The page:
The Problem with Obscurials
Fantastic Beasts introduced us to a variety of new creatures, concepts, and characters. One of the new additions to the wizarding world is an Obscurial, or a young witch or wizard who has been forced to suppress their magic and develops a dark magical parasite as a result. This concept seemed to have captured the fascination of fans, with articles coming out afterward speculating that Ariana Dumbledore might have been an Obscurial, as well as posts written about what might have happened if Harry himself had been one. However, Obscurials are more than just a new piece of world building. They also carry an underlying message, one that happens to be as dark and troubling as an Obscurus itself.
We know that all Obscurials have suffered some kind of trauma, many times even abuse, as seen with Credence Barebone. J.K. Rowling herself has said that one of the conditions for the creation of an Obscurus is “trauma associated with the use of magic.” This is what causes Obscurials to suppress their magic. They don’t do so because they want to, but because outside forces are hurting them. One other fact we know about Obscurials is that almost all of them die before their tenth birthday, with Credence being a rare exception. Therefore, it is an undisputed fact that all Obscurials are traumatized children.
This is where the concept starts to take a disturbing turn. For an Obscurial, the trauma they face is what creates their Obscurus, or the dark creature inside of them. And the wizarding world clearly does consider the Obscurus a creature, one that’s exceptionally deadly and feared. This means that the Obscurials themselves are also feared as extensions of the Obscurus and are considered to be incredibly dangerous to both themselves and everyone around them.
So to sum up the concept, an Obscurial is a child who becomes a monster because of the trauma they’ve endured. This makes the whole thing rather disturbing because of the message it sends about trauma. But nobody is responsible for the abuse or trauma other people inflict on them; it’s never the fault of the victim. So why is it, then, that Obscurials are the ones who are punished for the trauma they face? After all, becoming an Obscurial must definitely feel like a punishment to the victims, especially since becoming an Obscurial almost guarantees that they’ll die young.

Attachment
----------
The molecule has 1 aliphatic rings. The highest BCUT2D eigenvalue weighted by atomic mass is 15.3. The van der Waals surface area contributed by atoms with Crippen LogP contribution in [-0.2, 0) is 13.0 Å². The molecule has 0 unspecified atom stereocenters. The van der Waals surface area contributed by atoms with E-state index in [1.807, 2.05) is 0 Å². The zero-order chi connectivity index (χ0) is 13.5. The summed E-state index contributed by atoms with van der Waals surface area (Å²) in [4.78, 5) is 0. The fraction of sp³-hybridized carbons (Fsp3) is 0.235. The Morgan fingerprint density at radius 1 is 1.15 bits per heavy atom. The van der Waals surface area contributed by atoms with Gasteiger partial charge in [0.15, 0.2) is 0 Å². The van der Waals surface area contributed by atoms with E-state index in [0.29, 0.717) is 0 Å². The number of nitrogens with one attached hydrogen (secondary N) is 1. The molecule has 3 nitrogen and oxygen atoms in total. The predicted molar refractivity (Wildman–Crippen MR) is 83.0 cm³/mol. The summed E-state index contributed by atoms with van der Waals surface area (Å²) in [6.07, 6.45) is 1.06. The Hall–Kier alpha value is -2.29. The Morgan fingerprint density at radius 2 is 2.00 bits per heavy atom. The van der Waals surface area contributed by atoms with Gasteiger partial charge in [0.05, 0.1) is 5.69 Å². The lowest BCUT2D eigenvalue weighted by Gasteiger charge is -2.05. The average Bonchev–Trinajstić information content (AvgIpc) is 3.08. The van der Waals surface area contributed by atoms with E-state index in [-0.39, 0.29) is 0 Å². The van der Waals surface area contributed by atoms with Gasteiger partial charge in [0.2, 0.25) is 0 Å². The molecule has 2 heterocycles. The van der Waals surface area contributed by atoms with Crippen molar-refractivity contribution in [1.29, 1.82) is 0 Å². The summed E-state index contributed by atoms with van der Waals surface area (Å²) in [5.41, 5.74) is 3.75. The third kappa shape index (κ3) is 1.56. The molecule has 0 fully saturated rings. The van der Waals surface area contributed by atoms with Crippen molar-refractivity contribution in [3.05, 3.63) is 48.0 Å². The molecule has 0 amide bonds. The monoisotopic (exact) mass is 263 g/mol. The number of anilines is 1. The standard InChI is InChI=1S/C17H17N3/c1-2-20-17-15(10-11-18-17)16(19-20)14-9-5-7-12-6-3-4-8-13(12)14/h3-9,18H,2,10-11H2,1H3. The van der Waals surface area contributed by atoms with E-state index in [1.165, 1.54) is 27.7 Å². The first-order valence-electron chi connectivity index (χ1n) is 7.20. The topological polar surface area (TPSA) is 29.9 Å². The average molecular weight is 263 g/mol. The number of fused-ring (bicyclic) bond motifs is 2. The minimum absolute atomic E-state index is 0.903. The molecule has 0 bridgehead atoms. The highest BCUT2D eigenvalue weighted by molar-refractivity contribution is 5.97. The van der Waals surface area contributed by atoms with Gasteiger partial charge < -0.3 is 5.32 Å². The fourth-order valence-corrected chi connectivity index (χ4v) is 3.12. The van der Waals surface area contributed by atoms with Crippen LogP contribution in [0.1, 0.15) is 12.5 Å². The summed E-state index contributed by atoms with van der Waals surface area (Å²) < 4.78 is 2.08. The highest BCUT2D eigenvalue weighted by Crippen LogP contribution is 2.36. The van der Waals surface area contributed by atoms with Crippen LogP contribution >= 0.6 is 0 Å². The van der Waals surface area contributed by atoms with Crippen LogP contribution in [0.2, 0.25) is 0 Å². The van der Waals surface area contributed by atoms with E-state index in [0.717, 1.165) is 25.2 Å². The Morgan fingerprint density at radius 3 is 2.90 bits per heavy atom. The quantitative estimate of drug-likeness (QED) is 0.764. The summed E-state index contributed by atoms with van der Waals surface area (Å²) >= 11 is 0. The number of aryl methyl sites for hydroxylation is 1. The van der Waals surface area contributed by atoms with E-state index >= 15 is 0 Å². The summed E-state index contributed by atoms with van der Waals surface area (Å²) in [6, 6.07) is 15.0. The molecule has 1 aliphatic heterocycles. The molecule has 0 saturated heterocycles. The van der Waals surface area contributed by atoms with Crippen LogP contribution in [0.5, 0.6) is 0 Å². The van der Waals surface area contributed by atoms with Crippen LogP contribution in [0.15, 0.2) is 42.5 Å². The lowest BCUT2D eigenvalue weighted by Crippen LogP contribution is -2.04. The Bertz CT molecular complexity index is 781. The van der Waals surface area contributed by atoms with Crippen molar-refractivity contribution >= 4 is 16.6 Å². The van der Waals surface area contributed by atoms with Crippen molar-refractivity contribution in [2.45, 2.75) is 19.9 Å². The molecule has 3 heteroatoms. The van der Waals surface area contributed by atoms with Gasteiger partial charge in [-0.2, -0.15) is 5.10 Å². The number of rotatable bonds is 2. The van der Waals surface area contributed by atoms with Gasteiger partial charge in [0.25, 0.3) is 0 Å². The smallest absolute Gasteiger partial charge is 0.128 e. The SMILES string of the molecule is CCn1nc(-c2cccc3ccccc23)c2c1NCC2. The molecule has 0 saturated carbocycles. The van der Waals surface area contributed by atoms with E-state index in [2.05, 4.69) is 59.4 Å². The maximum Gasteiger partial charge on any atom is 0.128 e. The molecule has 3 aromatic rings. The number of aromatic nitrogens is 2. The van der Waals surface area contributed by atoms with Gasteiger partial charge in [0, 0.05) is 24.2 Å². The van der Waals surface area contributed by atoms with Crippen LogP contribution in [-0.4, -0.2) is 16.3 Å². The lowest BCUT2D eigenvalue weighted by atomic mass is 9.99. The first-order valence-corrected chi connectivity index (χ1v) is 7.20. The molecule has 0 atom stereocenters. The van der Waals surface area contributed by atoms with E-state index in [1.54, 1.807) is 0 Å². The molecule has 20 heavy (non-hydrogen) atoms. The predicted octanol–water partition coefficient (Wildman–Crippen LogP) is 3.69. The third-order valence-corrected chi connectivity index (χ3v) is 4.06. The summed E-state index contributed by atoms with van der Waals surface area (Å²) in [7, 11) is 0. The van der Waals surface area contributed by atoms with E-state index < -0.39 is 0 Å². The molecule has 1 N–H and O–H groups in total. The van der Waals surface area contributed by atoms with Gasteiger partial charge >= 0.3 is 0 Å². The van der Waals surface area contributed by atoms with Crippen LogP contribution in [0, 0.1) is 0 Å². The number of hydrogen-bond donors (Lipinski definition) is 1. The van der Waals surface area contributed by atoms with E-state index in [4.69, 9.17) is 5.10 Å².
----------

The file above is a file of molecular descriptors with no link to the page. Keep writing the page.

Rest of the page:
Perhaps the idea of the Obscurial was never meant to convey this message. Perhaps the Obscurus was supposed to represent the damage trauma does to its victims. However, regardless of what the original intentions were, the fact remains that Obscurials are a terrible metaphor for trauma. If the intention truly was to show the damage trauma leaves, then it could have been done without turning the victims into monsters that are widely feared by the wizarding world. It didn’t have to paint the Obscurus as a murderous beast that will ultimately kill its host.
What kind of message does that send to victims of trauma? That they won’t ever recover from the effects. That those same effects will make them a danger to everyone around them. That what they went through makes them the monster.
None of that is true, and no one deserves to internalize that message. As such, I can only hope that the concept of Obscurials is further explored in the upcoming Fantastic Beasts movies and reveals new information that makes the message it sends less horrific. It is possible. After all, Credence Barebone might not be dead. And if so, his character might be able to turn the metaphor around and make it a happier one. We can only hope.